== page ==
by Sherwood Smith
Some writers find it easy to come up with titles. I don’t. I’ve usually cheated and used a protag’s name, or a place’s name, and if there are subsequent stories, a number. My second default has been to steal from the best—but when I start riffling through famous poetry and plays, the literary fingerprints of centuries of other writers on the same quest smudge the phrases and words I would have picked.
The third choice, the one I envy most in auditory writers, is coming up with the perfect phrase. Being a visual writer, I can sometimes see what I think the perfect image, but until I can perfect my tinfoil hat to convey that image directly to the reader, I have to try to capture the image in words. The question then becomes, what is perfect?
Titles were a topic of discussion among a bunch of writers recently. One person who has worked in Hollywood said that a ‘perfect’ title is one that catches the attention without the bolstering need for a logline to further define it. He gave as an example the title Legally Blonde.
I agree in that it is evocative, and also doesn’t give away the ending. Gone With The Wind sounds splendid, but it does take a risk because it pretty much puts the theme right out there. But it became a bestseller anyway.
A title that perfectly encapsulates the story sometimes drains it of interest for potential readers. Like it took me years to see the classic film Bad Day at Black Rock. Who wants to sit through two hours about someone else’s bad day, I thought. Not me! The question is, of course, bad day for whom?
But sometimes writers at workshops come up with titles that pretty much let you know how the story is going to go within a page or two of the opening. Many readers will give up if they are convinced they know where the story is headed, and the narrative voice isn’t charismatic enough to make the getting there worth it.
Titles that I agreed were eye-catchers included Dead Again, Double Indemnity, Three Days of the Condor, The Crucible. Then there were the comedic ones. Horse Feathers. I can’t resist that. Robin Hood: Men in Tights.
The discussion shifted to turn-off titles. Certain words signal automatic reject! for different folks. One writer said that anything with the word vengeance in it was a no go for her. For me, pretty much anything that suggests horror.
People agreed that ‘static’ titles were not particularly interesting—except no one quite agreed on a list of static words. Like the word Shadow. Perfectly good word, instant image, but one person pointed out that it’s been used so much over the past bunch of years, that when she sees Shadow in a title, she feels like the knows the entire plot.
Same with Shattered, someone else said. Especially if teamed with Fate, Destiny, Path or Sword. “I know exactly what that story is about,” was followed by someone else saying, “I avoid anything with Fate, Destiny, or even Path because it implies there is no choice—the hero of chapter one has to be the hero at the inevitable final battle.”
Someone else pointed out that these reactions are all typical of long-time readers. “Ask any junior high kid who loves fantasy if he or she would read something titled Shadow Sword, and they will instantly grab the book because it sounds like there will be cool battles, and maybe dragons or monsters. And Sword of Destiny means oh boy, the kid at the start will end up king. What’s not to like?”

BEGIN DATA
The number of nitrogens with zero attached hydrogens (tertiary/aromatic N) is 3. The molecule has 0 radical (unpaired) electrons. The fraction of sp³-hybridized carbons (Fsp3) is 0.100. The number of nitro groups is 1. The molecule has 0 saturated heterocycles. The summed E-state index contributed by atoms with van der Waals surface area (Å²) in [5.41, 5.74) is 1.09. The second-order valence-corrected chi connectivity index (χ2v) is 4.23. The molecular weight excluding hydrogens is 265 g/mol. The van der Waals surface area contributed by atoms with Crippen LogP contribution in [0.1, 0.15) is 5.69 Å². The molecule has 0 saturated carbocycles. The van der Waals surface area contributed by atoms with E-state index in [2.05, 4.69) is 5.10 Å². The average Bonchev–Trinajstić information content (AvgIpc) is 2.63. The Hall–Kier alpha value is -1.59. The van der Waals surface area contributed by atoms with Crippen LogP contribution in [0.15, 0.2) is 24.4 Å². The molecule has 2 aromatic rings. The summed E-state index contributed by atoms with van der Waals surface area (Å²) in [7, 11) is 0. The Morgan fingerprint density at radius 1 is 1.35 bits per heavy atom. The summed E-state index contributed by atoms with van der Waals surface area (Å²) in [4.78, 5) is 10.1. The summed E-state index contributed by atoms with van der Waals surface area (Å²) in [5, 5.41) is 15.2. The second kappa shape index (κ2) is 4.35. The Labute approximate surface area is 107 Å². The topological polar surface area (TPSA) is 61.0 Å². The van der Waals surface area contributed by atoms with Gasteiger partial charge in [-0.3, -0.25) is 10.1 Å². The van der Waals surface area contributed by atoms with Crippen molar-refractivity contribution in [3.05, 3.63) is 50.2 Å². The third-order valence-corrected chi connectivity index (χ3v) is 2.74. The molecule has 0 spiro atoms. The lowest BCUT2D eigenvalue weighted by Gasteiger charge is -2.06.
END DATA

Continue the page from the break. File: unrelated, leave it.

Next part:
One person categorically refused to read anything with Dragon in the title. Or on the cover. I later worked on this person to get her to read Tooth and Claw. I knew she would love the book—and as it turned out, I was right. But she’d avoided it for years because of the title and cover, she assumed it was another kind of book.
Romance novel titles were an easy target, especially for those of us who’ve been around for a while, and saw the burgeoning of romance back in the bodice-buster days. For a while, it seemed like it was impossible to find any romance without the word blazing in the title. Love’s Blazing Passion. Passion’s Blazing Love. Double points, someone said, if the hero’s first or last name was Blaze or Blayze or Blaise. (This gave us oldsters an extra chuckle when we thought of Blazing Saddles.)
Then there are the misleading titles, a bit like Tooth and Claw was for my friend. The Hobbit I resisted for years, walking by it with a sneer on my fourth-grade and fifth-grade and sixth-grade lips, the years I would have loved that book the most, just because I assumed it was about cute dressed-up animals. A Wrinkle in Time I also resisted, because it sounded coy, a variation on ‘A stitch in time’ and I figured ‘wrinkle’ had to be some domestic chore thing, because after all the book was on the recent award shelf. We knew those were dreary, message-heavy books that teachers and librarians thought would be Good For Us.
Case in point being the one we loathed so much in fourth and fifth grade—I can no longer recall the exact title now, because we soon changed it (in fourth grade manner) to Libby’s Toilet Chest but it was something like or Linda or Lizzy or maybe even Mindy or Minnie, and her Treasure Chest.
I do remember the ‘treasure chest’ because when I was an early library goer, before I got leery of awards, I found the book on the award shelf and I snatched it up without opening it, thinking at last! a book about a girl pirate! A girl having adventures! But I got it home… and the ‘chest’ turned out to be a sewing kit from her grandmother, and the ‘treasures’ were bits of cloth onto which she embroidered humble mottos after she got into trouble and learned her lesson.
Anyway. Misleading titles are harder to characterize because what misleads one reader might not mislead another. And different words that turn off one reader might beckon others.
What are some titles that caught your eye, and what are some that you avoided because you thought they were about something else? Writers, how do you pick your titles?